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Champagne and Sparkling Wine

by Staff Writer - C. Barnett | July 08, 2011

Champagne and Sparkling Wine are known as the standard for festive beverages. Previously, it was believed no champagne style that was produced in America approached the best of the French Champagnes. Most champagne is produced by a difficult method that forces the wine into a secondary fermentation process in the bottle. This is prompted by freezing the top of the bottle, removing the cork, removing the Sediment, adding a dosage of sugar solution and recorking the bottle. Since this is a hand process, the cost of the champagne is more.

The best California champagnes are made by the process called ‘champenoise’. The key to this method is to permit a second fermentation to occur after the wine has been bottled. This captures the carbon dioxide gas that is a normal by-product of fermentation and gives Champagne its special character. Sparkling Wines are also made by the bulk, or closed container process where the bubbles are captured inside large fermenting tanks, where the wine is bottled.

Types of Champagne

In recent years, the quality of California Champagne has risen dramatically. Some supporters contend that no winery in this country has achieved the quality heights of the best Champagne of France, but definitely a number of California versions come close. They are made from a number of grape varieties, including the Chardonnay, Pinot Blanc, Chenin Blanc and the Pinot Noir.

There are several ranges of champagne flavor combinations:

  • Extra, Ultra Brut (bone-dry, sugarless Champagne)
  • Brut (very dry, classic Champagne)
  • Rose’ Champagne (rose’ such as Pinot Noir)
  • DemiSec (medium sweet Champagne)
  • Doux (very sweet Champagne)

How to Store Champagne and Sparkling Wine

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Champagne should be stored just like any other wine. Keep the temperature around 55F, in a dark and damp location. Champagne is also best when stored on its side to keep the cork from drying out. Champagne should be served at about 45F degrees. A few hours in the refrigerator should bring the temperature down, but never store champagne for more than a few days in the refrigerator.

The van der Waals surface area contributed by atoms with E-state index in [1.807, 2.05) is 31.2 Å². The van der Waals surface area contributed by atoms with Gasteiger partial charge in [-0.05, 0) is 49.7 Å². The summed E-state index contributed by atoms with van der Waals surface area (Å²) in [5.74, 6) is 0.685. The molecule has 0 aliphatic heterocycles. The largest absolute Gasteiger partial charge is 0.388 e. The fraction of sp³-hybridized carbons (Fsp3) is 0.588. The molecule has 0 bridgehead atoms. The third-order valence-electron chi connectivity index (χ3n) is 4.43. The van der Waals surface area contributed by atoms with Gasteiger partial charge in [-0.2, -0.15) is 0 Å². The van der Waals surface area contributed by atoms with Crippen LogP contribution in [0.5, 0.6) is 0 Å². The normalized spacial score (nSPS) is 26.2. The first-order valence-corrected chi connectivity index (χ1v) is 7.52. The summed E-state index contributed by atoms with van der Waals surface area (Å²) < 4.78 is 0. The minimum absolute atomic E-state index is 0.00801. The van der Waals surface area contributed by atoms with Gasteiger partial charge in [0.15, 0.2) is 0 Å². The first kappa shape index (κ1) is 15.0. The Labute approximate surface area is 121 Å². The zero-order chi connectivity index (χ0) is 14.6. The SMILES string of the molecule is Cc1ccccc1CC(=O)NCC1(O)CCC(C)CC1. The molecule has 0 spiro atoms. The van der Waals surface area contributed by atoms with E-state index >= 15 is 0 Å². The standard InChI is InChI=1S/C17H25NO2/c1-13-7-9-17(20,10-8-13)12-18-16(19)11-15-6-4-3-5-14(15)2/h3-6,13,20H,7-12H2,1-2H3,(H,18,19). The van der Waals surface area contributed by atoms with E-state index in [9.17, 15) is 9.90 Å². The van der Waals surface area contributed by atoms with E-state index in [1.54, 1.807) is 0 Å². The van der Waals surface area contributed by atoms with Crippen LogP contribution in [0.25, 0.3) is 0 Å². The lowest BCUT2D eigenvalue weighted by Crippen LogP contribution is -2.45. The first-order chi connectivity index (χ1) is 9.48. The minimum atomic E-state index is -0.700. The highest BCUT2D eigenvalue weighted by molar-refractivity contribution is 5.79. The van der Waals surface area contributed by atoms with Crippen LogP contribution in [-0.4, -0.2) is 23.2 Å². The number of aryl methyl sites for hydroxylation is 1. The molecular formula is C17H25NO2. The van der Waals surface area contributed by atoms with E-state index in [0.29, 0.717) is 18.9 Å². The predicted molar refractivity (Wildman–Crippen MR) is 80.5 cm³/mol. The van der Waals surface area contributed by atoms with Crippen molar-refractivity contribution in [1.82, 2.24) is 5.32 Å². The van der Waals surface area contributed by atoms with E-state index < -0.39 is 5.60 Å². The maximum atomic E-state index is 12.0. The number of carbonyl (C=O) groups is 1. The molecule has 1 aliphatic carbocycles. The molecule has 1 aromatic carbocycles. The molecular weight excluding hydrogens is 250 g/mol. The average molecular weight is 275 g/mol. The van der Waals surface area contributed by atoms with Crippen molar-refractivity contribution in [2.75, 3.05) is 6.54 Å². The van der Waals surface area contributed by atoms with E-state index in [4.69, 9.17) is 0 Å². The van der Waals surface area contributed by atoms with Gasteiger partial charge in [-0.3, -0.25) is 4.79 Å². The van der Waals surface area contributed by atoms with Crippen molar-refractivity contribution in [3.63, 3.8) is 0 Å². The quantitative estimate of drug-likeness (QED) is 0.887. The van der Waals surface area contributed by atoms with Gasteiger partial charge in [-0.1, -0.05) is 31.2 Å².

How to Open and Serve Champagne

The popping of the cork as it is removed is part of the magic of Champagne. If the Champagne is expensive, it is better that the foaming bubbles be released quietly through the wine in the glass.

Here are a few ground rules to help you open the bottle with confidence. Make sure that the Champagne glasses are nearby. Cut off the foil around the cork; untwist and remove the wire muzzle. Place the chilled bottle on a flat surface. Hold the bottle in one hand, grasp the cork firmly in the other, with the thumb placed over the cork and the other fingers round the neck of the bottle. Taking your time, ease the cork out of the bottle, teasing it backwards, forwards and upwards with your thumbs; or you can hold the bottle in one hand and turn and twist the cork with the other. As soon as the cork starts to give, tilt it away from your face. At this point the palm of the hand should be used simultaneously to act as a brake to prevent the cork from shooting out of the bottle at a high velocity. When properly executed the cork should emerge with a quiet sigh. Alternatively, specially designed Champagne tweezers can be used to extract the cork.

Before serving Champagne pour a small amount into a glass, then smell it and taste it to ensure that there is no “corked” (musty or tainted) aromas or flavors. When pouring Champagne, the principle is to pour a tiny amount into each glass. Then starting with the first glass, go back and top up each one. This is because the initial froth will have subsided by then, making it easier to fill the glasses, but ensure that they are no more than two-thirds full when served, for this allows the aromas of the Champagne to linger in the top of the glass and therefore be more fully appreciated. The ideal glass for fine sparkling wine and is the classic “tulip” with its rounded base and inwardly tapering top. It has the dual advantage of holding a good amount of Champagne when just half full and of concentrating the Champagne’s aromas in the upper half of the glass.

Contrary to popular belief, the sparkle in Champagne need not disappear shortly after the Sparkling Wine has been opened. If the bottle is stopped with a Champagne Stopper or simple lever, return it to the refrigerator and the Champagne should keep its fizz for up to a week.

The Champagne market is very cyclical. Normally 50% of all Champagne is sold from January through the end of November. Then, 25% is sold up until Christmas Day. A full quarter of all Champagne sold is sold during that final week between Christmas and New Year’s!

Champagne has trickled down the social scale and is no longer considered just a luxury. Some of the best champagne can be quite expensive, but it is not necessary to spend a lot of money to buy champagne of reasonably good quality. More Champagne is being drunk today, by more people, than at any previous time in history. Champagne is truly the (sparkling) wine of celebration.

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